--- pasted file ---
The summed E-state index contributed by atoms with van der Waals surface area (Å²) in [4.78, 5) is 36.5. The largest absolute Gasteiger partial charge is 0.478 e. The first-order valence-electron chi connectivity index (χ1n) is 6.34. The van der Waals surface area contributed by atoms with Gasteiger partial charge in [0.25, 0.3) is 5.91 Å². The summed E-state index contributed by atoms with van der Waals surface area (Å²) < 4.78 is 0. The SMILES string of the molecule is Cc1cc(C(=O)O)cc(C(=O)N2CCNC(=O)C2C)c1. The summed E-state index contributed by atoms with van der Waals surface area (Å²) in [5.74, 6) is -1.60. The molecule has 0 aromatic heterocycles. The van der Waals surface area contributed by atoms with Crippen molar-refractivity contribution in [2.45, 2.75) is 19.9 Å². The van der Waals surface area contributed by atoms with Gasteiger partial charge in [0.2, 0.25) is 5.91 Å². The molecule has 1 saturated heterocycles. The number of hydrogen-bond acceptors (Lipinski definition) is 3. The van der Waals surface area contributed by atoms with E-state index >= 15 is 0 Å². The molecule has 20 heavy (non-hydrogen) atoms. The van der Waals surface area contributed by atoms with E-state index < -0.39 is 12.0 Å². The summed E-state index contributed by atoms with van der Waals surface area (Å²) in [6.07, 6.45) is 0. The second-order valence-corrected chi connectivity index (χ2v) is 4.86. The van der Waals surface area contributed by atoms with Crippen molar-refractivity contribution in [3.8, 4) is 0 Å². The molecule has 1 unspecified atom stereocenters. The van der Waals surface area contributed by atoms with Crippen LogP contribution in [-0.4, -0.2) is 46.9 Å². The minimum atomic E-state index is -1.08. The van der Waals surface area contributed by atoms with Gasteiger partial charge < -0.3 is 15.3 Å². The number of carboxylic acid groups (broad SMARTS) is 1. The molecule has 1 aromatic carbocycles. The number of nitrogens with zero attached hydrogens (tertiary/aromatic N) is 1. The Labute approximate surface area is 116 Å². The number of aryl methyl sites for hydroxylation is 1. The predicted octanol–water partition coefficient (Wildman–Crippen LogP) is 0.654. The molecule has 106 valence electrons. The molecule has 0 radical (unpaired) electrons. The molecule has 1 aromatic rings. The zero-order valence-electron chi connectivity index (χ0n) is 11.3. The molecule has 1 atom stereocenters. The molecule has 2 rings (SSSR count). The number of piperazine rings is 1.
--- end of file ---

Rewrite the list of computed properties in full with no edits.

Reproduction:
The summed E-state index contributed by atoms with van der Waals surface area (Å²) in [4.78, 5) is 36.5. The largest absolute Gasteiger partial charge is 0.478 e. The first-order valence-electron chi connectivity index (χ1n) is 6.34. The van der Waals surface area contributed by atoms with Gasteiger partial charge in [0.25, 0.3) is 5.91 Å². The summed E-state index contributed by atoms with van der Waals surface area (Å²) < 4.78 is 0. The SMILES string of the molecule is Cc1cc(C(=O)O)cc(C(=O)N2CCNC(=O)C2C)c1. The summed E-state index contributed by atoms with van der Waals surface area (Å²) in [5.74, 6) is -1.60. The molecule has 0 aromatic heterocycles. The van der Waals surface area contributed by atoms with Crippen molar-refractivity contribution in [2.45, 2.75) is 19.9 Å². The van der Waals surface area contributed by atoms with Gasteiger partial charge in [0.2, 0.25) is 5.91 Å². The molecule has 1 saturated heterocycles. The number of hydrogen-bond acceptors (Lipinski definition) is 3. The van der Waals surface area contributed by atoms with E-state index >= 15 is 0 Å². The molecule has 20 heavy (non-hydrogen) atoms. The van der Waals surface area contributed by atoms with E-state index < -0.39 is 12.0 Å². The summed E-state index contributed by atoms with van der Waals surface area (Å²) in [6.07, 6.45) is 0. The second-order valence-corrected chi connectivity index (χ2v) is 4.86. The van der Waals surface area contributed by atoms with Crippen molar-refractivity contribution in [3.8, 4) is 0 Å². The molecule has 1 unspecified atom stereocenters. The van der Waals surface area contributed by atoms with Crippen LogP contribution in [-0.4, -0.2) is 46.9 Å². The minimum atomic E-state index is -1.08. The van der Waals surface area contributed by atoms with Gasteiger partial charge < -0.3 is 15.3 Å². The number of carboxylic acid groups (broad SMARTS) is 1. The molecule has 1 aromatic carbocycles. The number of nitrogens with zero attached hydrogens (tertiary/aromatic N) is 1. The Labute approximate surface area is 116 Å². The number of aryl methyl sites for hydroxylation is 1. The predicted octanol–water partition coefficient (Wildman–Crippen LogP) is 0.654. The molecule has 106 valence electrons. The molecule has 0 radical (unpaired) electrons. The molecule has 1 aromatic rings. The zero-order valence-electron chi connectivity index (χ0n) is 11.3. The molecule has 1 atom stereocenters. The molecule has 2 rings (SSSR count). The number of piperazine rings is 1.